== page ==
(Editor's note: This story contains language that may offend some readers in paragraph five) By Scott Malone BOSTON (Reuters) - Combative Maine Governor Paul LePage said on Tuesday he would consider resigning as he faces a wave of criticism from both fellow Republicans and rival Democrats after leaving a lawmaker a profanity-filled voicemail last week. LePage's latest outburst came after a newspaper reporter told the two-term, Tea Party-backed governor that state Representative Drew Gattine had described the governor as racist for focusing on black people as bearing primary responsibility for the drug trade in the state. "I'm looking at all options," LePage said in a weekly interview on WVOM-FM radio when asked if he would finish his term.
The EU ordered tech giant Apple to pay a record 13 billion euros in back taxes in Ireland, a move Washington warned could damage hugely important transatlantic economic ties. Brussels said Apple, the world's most valuable company, avoided virtually all tax on its business in the bloc by illegal arrangements with Dublin which gave the company an unfair advantage over competitors. Apple and the Irish government immediately said they would appeal against the European Commission ruling, with the iPhone maker warning it could cost European jobs.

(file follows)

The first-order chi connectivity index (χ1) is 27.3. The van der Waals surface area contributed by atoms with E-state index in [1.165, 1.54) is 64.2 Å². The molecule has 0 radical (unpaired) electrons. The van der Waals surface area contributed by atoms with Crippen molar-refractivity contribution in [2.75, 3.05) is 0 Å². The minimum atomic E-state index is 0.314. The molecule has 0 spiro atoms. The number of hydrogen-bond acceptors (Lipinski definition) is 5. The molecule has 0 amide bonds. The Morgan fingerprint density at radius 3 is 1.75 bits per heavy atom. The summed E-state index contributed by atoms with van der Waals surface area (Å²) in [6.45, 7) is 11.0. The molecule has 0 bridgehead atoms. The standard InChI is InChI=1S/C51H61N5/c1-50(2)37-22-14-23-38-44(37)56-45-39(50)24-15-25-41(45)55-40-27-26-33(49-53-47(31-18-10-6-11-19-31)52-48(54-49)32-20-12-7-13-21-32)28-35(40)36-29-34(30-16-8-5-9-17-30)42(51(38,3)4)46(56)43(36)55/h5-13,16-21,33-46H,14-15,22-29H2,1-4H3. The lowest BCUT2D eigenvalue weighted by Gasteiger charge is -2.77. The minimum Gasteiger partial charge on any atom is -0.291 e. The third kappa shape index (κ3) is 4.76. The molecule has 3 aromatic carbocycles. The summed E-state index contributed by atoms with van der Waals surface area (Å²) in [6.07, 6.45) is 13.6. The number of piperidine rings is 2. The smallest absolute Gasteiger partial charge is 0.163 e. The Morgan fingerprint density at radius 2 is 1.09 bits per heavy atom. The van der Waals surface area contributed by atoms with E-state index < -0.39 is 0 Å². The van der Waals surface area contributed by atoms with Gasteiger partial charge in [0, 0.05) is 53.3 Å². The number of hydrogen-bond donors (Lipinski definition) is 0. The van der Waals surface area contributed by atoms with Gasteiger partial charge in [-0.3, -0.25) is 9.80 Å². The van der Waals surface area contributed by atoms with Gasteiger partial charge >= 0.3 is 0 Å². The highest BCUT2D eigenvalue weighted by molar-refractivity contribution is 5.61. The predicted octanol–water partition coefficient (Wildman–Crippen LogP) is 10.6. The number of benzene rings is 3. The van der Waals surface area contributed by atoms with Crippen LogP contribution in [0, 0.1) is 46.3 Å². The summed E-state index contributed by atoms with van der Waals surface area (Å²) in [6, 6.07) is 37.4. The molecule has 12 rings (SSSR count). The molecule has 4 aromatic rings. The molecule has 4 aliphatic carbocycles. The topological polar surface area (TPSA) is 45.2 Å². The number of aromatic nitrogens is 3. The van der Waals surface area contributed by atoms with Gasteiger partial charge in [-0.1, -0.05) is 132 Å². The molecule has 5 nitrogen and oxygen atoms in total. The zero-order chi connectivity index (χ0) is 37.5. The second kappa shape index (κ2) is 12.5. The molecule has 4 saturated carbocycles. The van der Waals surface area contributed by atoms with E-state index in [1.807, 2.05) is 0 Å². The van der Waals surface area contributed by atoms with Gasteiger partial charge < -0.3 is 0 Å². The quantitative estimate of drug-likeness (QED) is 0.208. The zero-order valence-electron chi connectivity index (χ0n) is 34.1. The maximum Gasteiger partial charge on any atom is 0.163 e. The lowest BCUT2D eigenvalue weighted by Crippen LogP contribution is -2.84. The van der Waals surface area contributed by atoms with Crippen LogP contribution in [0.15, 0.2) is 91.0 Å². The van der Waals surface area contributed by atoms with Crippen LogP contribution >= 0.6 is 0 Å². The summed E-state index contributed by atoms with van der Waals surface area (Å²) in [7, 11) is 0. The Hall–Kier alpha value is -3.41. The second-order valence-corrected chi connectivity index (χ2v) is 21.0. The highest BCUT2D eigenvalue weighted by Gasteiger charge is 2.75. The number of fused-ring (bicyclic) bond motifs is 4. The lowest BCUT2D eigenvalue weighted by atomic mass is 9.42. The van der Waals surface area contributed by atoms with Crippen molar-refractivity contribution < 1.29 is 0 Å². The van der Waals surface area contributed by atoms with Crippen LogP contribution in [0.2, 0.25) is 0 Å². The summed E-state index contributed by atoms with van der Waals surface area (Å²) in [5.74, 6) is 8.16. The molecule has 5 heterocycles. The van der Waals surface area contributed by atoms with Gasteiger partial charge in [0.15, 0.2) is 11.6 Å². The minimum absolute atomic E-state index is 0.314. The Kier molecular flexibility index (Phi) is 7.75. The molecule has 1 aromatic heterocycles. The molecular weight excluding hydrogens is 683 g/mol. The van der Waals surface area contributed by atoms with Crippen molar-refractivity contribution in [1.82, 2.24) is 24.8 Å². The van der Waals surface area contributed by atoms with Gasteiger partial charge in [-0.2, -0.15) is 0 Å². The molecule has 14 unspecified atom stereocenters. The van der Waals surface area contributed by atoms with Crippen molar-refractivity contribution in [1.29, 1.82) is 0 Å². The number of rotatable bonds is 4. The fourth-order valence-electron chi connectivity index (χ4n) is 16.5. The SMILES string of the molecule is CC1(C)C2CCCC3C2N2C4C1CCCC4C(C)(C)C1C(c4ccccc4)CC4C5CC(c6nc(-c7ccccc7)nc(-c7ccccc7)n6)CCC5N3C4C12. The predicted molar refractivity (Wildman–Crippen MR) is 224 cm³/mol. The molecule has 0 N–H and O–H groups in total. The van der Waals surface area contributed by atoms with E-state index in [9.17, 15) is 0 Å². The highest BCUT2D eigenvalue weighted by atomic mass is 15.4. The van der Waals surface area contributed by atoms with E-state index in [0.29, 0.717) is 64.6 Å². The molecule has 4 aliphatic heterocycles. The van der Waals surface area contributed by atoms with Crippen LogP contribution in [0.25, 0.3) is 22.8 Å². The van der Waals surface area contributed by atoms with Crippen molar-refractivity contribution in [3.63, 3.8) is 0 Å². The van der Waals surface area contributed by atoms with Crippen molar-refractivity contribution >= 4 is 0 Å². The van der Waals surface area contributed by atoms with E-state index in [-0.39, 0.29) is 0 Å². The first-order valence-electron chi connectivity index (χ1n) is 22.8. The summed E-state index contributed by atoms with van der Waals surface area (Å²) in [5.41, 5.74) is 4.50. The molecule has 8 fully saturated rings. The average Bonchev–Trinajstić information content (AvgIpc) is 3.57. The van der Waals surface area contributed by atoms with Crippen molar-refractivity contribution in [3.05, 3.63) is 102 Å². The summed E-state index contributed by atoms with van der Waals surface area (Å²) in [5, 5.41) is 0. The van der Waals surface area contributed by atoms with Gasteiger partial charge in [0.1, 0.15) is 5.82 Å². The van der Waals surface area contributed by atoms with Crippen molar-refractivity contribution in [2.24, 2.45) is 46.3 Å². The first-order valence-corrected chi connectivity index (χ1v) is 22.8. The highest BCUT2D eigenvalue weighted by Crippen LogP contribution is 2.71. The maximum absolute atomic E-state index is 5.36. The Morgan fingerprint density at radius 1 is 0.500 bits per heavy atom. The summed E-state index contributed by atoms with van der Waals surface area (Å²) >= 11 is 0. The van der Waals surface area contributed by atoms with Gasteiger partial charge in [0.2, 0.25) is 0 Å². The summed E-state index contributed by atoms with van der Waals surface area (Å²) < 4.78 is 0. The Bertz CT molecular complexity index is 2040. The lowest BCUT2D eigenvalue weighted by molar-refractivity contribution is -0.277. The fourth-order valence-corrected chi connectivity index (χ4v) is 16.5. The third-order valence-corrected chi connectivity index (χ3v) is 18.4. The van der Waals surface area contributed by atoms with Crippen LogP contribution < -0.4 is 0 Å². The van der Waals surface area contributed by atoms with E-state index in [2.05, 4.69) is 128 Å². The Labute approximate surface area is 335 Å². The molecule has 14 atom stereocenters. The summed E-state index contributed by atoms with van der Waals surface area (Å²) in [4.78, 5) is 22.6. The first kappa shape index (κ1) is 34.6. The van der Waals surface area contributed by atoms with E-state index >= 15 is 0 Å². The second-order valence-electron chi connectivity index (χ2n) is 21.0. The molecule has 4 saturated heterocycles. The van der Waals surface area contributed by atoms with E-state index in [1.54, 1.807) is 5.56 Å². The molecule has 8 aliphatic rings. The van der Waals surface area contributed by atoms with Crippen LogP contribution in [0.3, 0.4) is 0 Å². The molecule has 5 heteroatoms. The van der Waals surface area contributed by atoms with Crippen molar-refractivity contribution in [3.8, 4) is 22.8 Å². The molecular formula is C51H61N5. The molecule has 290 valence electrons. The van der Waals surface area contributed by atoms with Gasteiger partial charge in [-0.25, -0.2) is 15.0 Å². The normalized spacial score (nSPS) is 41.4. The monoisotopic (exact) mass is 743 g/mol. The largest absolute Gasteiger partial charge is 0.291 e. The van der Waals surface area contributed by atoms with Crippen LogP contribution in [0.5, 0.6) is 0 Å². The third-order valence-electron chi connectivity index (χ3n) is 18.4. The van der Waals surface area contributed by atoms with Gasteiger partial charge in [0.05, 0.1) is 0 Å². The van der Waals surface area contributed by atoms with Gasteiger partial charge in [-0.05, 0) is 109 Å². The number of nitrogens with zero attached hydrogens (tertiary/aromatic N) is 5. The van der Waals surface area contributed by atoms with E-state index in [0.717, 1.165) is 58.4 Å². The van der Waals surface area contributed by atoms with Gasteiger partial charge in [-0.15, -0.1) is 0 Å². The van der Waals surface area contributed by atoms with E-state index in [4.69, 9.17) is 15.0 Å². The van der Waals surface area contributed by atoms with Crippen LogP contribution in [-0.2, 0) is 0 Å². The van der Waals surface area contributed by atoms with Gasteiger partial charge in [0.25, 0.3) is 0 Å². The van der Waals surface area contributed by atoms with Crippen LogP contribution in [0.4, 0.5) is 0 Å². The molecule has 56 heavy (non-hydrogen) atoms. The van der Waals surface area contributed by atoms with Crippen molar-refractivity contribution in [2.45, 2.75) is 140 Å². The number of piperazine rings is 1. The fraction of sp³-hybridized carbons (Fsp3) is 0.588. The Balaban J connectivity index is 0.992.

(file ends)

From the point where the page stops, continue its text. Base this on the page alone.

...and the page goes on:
Teen apparel retailer Abercrombie & Fitch Co posted its 14th straight quarter of declining sales and said it no longer expects comparable sales to improve this year, highlighting its struggles to win back shoppers. Abercrombie and other retailers have struggled to compete with the trendier and often cheaper products at fast-fashion retailers such as H&M and Inditex's Zara as well as with online and off-price retailers. To win back shoppers, Abercrombie is investing heavily in its online business and on remodeling stores, and closing underperforming stores.